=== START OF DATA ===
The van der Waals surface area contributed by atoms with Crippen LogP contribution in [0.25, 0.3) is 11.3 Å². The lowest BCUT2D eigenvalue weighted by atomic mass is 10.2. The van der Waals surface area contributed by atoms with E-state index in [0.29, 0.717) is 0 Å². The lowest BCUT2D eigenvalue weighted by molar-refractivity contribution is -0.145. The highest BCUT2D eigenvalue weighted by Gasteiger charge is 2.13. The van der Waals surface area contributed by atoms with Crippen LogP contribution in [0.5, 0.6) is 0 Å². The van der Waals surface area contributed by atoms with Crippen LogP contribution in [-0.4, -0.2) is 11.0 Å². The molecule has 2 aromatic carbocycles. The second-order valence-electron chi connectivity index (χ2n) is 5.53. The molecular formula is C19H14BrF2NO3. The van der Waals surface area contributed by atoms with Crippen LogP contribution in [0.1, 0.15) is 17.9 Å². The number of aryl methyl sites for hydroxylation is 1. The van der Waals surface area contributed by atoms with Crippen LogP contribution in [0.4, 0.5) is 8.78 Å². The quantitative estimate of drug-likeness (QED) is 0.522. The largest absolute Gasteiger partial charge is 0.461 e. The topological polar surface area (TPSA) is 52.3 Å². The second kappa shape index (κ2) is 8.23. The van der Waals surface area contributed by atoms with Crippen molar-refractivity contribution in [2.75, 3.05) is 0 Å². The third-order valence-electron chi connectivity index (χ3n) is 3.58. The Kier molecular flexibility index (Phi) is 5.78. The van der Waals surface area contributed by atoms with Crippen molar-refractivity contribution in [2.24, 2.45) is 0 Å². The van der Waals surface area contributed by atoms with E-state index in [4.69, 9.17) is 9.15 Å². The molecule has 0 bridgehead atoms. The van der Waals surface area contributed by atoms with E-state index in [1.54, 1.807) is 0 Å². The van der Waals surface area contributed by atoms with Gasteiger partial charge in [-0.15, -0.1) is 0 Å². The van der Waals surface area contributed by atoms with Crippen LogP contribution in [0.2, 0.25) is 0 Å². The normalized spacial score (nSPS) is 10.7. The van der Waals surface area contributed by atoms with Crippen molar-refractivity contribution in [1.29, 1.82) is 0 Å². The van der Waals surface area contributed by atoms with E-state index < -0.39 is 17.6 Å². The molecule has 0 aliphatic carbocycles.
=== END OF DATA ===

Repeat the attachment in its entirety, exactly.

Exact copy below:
The van der Waals surface area contributed by atoms with Crippen LogP contribution in [0.25, 0.3) is 11.3 Å². The lowest BCUT2D eigenvalue weighted by atomic mass is 10.2. The van der Waals surface area contributed by atoms with E-state index in [0.29, 0.717) is 0 Å². The lowest BCUT2D eigenvalue weighted by molar-refractivity contribution is -0.145. The highest BCUT2D eigenvalue weighted by Gasteiger charge is 2.13. The van der Waals surface area contributed by atoms with Crippen LogP contribution in [0.5, 0.6) is 0 Å². The van der Waals surface area contributed by atoms with Crippen LogP contribution in [-0.4, -0.2) is 11.0 Å². The molecule has 2 aromatic carbocycles. The second-order valence-electron chi connectivity index (χ2n) is 5.53. The molecular formula is C19H14BrF2NO3. The van der Waals surface area contributed by atoms with Crippen LogP contribution in [0.1, 0.15) is 17.9 Å². The number of aryl methyl sites for hydroxylation is 1. The van der Waals surface area contributed by atoms with Crippen LogP contribution in [0.4, 0.5) is 8.78 Å². The quantitative estimate of drug-likeness (QED) is 0.522. The largest absolute Gasteiger partial charge is 0.461 e. The topological polar surface area (TPSA) is 52.3 Å². The second kappa shape index (κ2) is 8.23. The van der Waals surface area contributed by atoms with Crippen molar-refractivity contribution in [2.75, 3.05) is 0 Å². The third-order valence-electron chi connectivity index (χ3n) is 3.58. The Kier molecular flexibility index (Phi) is 5.78. The van der Waals surface area contributed by atoms with Crippen molar-refractivity contribution in [2.24, 2.45) is 0 Å². The van der Waals surface area contributed by atoms with E-state index in [4.69, 9.17) is 9.15 Å². The molecule has 0 bridgehead atoms. The van der Waals surface area contributed by atoms with E-state index in [1.54, 1.807) is 0 Å². The van der Waals surface area contributed by atoms with Gasteiger partial charge in [-0.15, -0.1) is 0 Å². The van der Waals surface area contributed by atoms with Crippen LogP contribution in [0.2, 0.25) is 0 Å². The normalized spacial score (nSPS) is 10.7. The van der Waals surface area contributed by atoms with Crippen molar-refractivity contribution in [1.29, 1.82) is 0 Å². The van der Waals surface area contributed by atoms with E-state index < -0.39 is 17.6 Å². The molecule has 0 aliphatic carbocycles.